People + Process = Performance

Study showed reduced sitting time at work achieved through participatory interventions

A new study showed three different participatory intervention strategies to reduce the amount of time people spend sitting at work appeared to be effective. However, the total amount of reduction averaged 1-2% of the work day (~ 8 minutes/day).

Background information of prolonged sitting

Recently, a great amount of attention has been given to the dangers of too much sitting, especially for people stuck in office desk job every day.  Research has linked excessive sitting to high blood pressure, obesity and heart disease. Exercising outside work hours doesn’t appear to fully offset those risks.  The general recommendation to date is that employees with sedentary jobs should be mindful of the total amount of time spent sitting and to get up and move every 30 minutes.

The Study

The randomized controlled study tested three different approaches for getting office employees up and moving. The three “anti-sitting” approaches were classified as:

  • “Active workstations”—where participants had access to treadmill or cycling desks and were recommended to use for 10-30 minutes/day
    • Also included walk and talk meetings, active emails (getting up an talking to person instead of sending an email) and purposely taking longer routes to printer, restroom, etc.
  • “Traditional exercise”—where participants were recommended to perform light to moderate physical activity on breaks and going to and from work
    • Also included walk and talk meetings, encouragement to take short frequent walks during breaks and lunch
  • “Ergonomic Workstations”—where participants were recommended to  frequently alter their position and move during the day
    • Also included standing meetings, use of air cushions on chair (to increase movement) and use of “piano stool” to reinforce active sitting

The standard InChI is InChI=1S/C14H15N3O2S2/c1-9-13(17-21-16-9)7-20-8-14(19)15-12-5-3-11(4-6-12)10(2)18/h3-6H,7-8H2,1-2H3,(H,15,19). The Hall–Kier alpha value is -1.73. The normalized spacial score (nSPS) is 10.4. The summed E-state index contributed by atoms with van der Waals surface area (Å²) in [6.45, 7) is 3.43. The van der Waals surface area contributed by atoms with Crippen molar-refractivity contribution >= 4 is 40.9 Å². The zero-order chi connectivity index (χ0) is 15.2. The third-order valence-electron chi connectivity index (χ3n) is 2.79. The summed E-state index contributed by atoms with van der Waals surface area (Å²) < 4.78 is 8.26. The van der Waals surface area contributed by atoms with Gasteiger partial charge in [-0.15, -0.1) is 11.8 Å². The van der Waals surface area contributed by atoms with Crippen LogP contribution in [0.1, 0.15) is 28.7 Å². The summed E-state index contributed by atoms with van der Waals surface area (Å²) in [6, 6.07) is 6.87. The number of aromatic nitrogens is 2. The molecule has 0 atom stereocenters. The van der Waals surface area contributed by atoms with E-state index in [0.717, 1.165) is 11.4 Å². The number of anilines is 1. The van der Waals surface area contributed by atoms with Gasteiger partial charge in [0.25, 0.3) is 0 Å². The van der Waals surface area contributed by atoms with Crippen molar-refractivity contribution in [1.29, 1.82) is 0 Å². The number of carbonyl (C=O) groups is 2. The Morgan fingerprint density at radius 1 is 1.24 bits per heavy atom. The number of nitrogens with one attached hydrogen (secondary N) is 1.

The participatory part of the study was achieved by having employees in the three groups meet several times over 12 weeks to discuss putting the strategies in place and using them.

Before and after the study each employee was given a device to wear that measured sedentary and active times.

Each strategy results in about 8 fewer minutes sitting per day – a reduction in sedentary time of 1-2%. None of the 3 strategies (active office, traditional and office ergonomics) was clearly more effective at improving occupational sedentary behavior. Of the 3 organizations participating in the study, the one that had the greatest scheduling flexibility experienced the greatest reduction in sitting time with all 3 strategies.  The other 2 organizations (call center and data processing work) had rigid schedules and their employees showed the smallest reductions in sitting time.  In these organizations, productivity and compliance measures were monitored regularly and employees had the least amount of work flexibility and control to vary their work tasks or even when to take coffee and meal breaks. Therefore, in these types of organizations changes must occur in the workstation or work schedule in order to allow for reduce sitting time.

The reduction of 1-2% may not sound like a reduction that has great benefit but by increasing employee awareness of the dangers of sitting and having them actively participate in moving more throughout the day may be the start of or contributing factor into a healthier lifestyle.  Simple changes at work such as standing while on the phone, walking/standing meetings and taking a longer route to the restroom, may just the right amount of movement to improve employees health and well-being.


Participatory Workplace Interventions Can Reduce Sedentary Time for Office Workers—A Randomized Controlled Trial by Sharon Parry, Leon Straker, Nicholas D. Gilson and Anne J. Smith.